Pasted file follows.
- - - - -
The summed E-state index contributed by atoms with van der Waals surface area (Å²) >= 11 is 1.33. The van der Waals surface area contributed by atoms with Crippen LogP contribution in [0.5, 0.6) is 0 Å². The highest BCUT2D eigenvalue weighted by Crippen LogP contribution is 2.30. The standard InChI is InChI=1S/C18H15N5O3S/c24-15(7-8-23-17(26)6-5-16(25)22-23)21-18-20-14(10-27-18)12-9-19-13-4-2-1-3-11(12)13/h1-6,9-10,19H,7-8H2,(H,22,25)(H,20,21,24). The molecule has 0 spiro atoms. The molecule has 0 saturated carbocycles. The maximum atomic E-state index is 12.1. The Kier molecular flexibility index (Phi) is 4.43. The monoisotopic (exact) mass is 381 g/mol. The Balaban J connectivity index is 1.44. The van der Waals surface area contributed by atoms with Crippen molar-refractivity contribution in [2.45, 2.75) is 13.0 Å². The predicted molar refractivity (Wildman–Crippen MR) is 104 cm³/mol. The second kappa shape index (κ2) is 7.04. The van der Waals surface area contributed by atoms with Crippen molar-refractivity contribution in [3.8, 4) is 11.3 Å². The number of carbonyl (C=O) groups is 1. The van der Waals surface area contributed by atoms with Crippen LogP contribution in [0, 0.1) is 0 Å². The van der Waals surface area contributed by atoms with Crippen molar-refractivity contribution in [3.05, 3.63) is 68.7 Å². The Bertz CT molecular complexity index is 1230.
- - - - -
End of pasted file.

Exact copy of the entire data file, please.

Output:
The summed E-state index contributed by atoms with van der Waals surface area (Å²) >= 11 is 1.33. The van der Waals surface area contributed by atoms with Crippen LogP contribution in [0.5, 0.6) is 0 Å². The highest BCUT2D eigenvalue weighted by Crippen LogP contribution is 2.30. The standard InChI is InChI=1S/C18H15N5O3S/c24-15(7-8-23-17(26)6-5-16(25)22-23)21-18-20-14(10-27-18)12-9-19-13-4-2-1-3-11(12)13/h1-6,9-10,19H,7-8H2,(H,22,25)(H,20,21,24). The molecule has 0 spiro atoms. The molecule has 0 saturated carbocycles. The maximum atomic E-state index is 12.1. The Kier molecular flexibility index (Phi) is 4.43. The monoisotopic (exact) mass is 381 g/mol. The Balaban J connectivity index is 1.44. The van der Waals surface area contributed by atoms with Crippen molar-refractivity contribution in [2.45, 2.75) is 13.0 Å². The predicted molar refractivity (Wildman–Crippen MR) is 104 cm³/mol. The second kappa shape index (κ2) is 7.04. The van der Waals surface area contributed by atoms with Crippen molar-refractivity contribution in [3.8, 4) is 11.3 Å². The number of carbonyl (C=O) groups is 1. The van der Waals surface area contributed by atoms with Crippen LogP contribution in [0, 0.1) is 0 Å². The van der Waals surface area contributed by atoms with Crippen molar-refractivity contribution in [3.05, 3.63) is 68.7 Å². The Bertz CT molecular complexity index is 1230.